Medical Schemes Amendment Bill: finalisation

Share this page:

Meeting Summary

A summary of this committee meeting is not yet available.

Meeting report

The Chair said that the bill as drafted does not reflect the position taken by the ANC clearly

6 November 2001

Chairperson: Ms L. Jacobus

Relevant Documents
Medical Schemes Amendment Bill [B80B-2001] [16/11 Note: The final version of the Bill is still not available at this link. It should be available latest on 21/11/01]
Medical Schemes Act


The Medical Schemes Bill was passed without further amendments to those proposed by the Portfolio Committee.

The Committee continued with formal deliberations on the bill. Ms Khoanane from the Department of Health assisted by Mr. Harrison from the Medical Schemes Council went through the Bill clause by clause explaining to members the purpose of the various provisions of the amended Bill.

Clause 5:Amendment of Section 20 of Act 131
Rev. Moatshe (ANC) asked how the reinsurance scheme would benefit members of a scheme.

Ms Khoanane replied that reinsurance was an essential component of the insurance scheme because it insures schemes against huge claims that would result from unbudgeted for catastrophic disasters.

Clause 6: Section 21A Amendment

Rev. Moatshe (ANC) enquired if there would be any schemes that would remain unregistered upon the implementation of the Act.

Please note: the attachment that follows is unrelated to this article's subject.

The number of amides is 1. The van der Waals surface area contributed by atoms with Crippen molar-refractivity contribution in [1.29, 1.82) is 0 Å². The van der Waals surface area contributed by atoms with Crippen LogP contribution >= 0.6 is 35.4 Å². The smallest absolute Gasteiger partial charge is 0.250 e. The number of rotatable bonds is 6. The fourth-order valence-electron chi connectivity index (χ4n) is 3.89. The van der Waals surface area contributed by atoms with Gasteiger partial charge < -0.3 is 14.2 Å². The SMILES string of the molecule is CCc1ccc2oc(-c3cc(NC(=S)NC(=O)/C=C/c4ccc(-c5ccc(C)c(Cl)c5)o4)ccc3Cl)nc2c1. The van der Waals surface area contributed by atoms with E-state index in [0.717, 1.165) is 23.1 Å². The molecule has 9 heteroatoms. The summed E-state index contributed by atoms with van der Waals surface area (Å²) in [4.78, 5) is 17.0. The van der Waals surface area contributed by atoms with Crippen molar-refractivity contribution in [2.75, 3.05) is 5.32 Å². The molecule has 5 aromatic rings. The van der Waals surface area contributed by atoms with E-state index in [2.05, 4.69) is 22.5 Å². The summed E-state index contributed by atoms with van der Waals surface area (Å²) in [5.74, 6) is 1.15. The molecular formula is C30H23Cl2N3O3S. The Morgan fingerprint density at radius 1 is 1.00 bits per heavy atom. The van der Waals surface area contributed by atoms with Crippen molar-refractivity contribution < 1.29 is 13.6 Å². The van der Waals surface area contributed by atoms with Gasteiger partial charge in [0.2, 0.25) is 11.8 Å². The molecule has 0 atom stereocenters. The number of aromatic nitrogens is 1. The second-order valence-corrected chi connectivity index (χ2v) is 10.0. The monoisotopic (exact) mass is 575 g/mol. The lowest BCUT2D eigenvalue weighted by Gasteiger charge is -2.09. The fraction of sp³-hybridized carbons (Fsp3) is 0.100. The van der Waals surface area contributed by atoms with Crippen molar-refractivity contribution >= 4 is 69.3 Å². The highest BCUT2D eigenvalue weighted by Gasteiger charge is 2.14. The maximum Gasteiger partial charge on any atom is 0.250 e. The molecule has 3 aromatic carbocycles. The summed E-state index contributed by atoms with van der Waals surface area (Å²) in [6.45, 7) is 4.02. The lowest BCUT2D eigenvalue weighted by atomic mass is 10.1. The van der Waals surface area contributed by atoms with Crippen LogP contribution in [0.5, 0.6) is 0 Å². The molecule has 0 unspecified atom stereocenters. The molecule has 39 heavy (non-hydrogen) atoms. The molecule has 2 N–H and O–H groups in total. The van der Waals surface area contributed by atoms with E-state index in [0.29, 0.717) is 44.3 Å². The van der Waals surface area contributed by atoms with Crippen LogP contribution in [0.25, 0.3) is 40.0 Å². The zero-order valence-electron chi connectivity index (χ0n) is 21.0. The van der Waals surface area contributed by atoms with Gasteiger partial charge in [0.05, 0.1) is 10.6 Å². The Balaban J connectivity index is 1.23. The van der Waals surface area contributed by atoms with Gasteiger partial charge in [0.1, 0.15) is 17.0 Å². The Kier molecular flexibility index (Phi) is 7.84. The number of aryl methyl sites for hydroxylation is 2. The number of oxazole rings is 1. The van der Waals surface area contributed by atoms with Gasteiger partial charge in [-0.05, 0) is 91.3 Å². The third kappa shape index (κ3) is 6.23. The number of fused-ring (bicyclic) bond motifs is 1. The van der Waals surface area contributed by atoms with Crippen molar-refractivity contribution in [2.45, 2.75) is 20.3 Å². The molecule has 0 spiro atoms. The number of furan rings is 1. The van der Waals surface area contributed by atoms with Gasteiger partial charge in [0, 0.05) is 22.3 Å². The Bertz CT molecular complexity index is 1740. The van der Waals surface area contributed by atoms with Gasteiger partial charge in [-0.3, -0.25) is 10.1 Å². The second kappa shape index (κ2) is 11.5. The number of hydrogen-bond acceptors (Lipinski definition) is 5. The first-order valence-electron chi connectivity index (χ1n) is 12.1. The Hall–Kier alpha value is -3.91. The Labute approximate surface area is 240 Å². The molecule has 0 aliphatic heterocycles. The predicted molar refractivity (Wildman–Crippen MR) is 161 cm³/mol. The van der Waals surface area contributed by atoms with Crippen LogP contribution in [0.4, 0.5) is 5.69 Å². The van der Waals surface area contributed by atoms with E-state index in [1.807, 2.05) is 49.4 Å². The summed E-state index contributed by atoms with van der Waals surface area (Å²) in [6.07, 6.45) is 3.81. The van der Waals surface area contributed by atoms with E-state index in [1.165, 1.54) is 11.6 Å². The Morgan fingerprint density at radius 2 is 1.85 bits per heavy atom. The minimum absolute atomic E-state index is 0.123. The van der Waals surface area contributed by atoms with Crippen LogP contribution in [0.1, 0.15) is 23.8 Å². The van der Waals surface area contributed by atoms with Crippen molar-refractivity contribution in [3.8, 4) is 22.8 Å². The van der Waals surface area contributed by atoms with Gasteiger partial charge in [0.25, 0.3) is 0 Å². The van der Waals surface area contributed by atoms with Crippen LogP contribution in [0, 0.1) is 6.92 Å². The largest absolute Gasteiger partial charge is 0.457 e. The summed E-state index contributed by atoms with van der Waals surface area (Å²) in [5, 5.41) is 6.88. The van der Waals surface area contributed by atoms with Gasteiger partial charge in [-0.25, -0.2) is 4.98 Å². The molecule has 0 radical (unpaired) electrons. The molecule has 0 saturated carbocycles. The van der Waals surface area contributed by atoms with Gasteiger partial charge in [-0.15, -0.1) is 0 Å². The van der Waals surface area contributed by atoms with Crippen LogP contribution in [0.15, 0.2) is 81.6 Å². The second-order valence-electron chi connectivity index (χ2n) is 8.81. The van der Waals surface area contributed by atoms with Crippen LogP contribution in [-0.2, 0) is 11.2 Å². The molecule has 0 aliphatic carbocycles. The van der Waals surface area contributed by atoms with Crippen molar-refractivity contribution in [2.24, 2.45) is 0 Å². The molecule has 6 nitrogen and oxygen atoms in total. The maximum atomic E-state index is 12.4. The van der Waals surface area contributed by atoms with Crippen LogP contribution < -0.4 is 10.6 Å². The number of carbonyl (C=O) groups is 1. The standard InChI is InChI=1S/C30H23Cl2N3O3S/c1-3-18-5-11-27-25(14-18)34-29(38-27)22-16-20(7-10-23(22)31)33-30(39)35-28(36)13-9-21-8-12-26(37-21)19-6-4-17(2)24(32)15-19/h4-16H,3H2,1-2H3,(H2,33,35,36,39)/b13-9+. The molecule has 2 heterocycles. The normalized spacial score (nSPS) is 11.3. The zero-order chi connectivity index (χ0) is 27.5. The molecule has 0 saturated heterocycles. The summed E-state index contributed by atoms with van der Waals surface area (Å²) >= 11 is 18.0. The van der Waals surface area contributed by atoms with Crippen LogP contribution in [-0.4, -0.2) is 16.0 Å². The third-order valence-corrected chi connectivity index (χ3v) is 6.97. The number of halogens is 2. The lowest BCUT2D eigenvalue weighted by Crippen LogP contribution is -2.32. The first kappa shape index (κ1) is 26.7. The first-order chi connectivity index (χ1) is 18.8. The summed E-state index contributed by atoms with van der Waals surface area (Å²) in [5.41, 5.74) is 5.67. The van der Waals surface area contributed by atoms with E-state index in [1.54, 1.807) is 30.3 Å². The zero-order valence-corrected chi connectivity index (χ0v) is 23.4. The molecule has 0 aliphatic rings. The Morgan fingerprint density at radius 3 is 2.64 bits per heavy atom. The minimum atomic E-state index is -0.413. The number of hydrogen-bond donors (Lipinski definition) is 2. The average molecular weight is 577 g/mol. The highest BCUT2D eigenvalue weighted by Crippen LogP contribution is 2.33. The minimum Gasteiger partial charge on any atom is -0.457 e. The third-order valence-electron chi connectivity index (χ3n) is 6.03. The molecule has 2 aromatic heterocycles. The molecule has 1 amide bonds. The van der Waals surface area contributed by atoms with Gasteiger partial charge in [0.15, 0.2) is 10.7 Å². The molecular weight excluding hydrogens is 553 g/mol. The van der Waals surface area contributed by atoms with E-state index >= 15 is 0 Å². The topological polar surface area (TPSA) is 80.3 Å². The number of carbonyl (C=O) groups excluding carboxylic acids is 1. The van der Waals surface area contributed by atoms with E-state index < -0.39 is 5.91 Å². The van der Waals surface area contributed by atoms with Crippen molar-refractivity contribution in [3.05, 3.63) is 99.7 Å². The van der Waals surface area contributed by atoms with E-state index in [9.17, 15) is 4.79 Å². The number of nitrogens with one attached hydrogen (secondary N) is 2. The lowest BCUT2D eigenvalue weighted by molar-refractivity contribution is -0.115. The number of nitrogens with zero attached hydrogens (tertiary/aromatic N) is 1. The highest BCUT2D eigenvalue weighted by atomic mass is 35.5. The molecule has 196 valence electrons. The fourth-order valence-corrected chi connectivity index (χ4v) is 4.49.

Mr. Harrison replied that the whole idea of imposing the registration requirement was to ensure that no scheme operates outside the Law. The section goes beyond registration and targets those schemes that market products that are of insurance nature when they are not registered to do so. He said further that subsection 2 and 3 of section 21A forbids conditional selling whereby schemes package insurance with strings attached to other non-insurance products.

Ms Vilakazi (IFP) asked if beneficiaries, especially those of extended families had a right to claim benefits.

Mr. Harrison replied that only a member is legally entitled to claim under the contract and that the dependant is not directly entitled to seek the same benefits. A dependant can only benefit under the claim.

Mr. Mkhaliphi (ANC) enquired if it was not necessary, in view of the differentiation between a dependant and a beneficiary to have a definition for a ‘principal member’ and a ‘member’.

Mr. Harrison replied that the term ‘principal member’ was a term of art and not of law. He explained that in law a member refers to a principal member. It was the discretion of the member to register those persons whom he feels should benefit under the insurance cover.

Ms Lubidla (ANC) asked who constitutes a dependant.

Mr. Harrison replied that the legislation has a very brief definition of who constitutes a dependant He said that it was deliberately left to the schemes to decide on who qualifies as a dependant since such a status had very serious financial implications.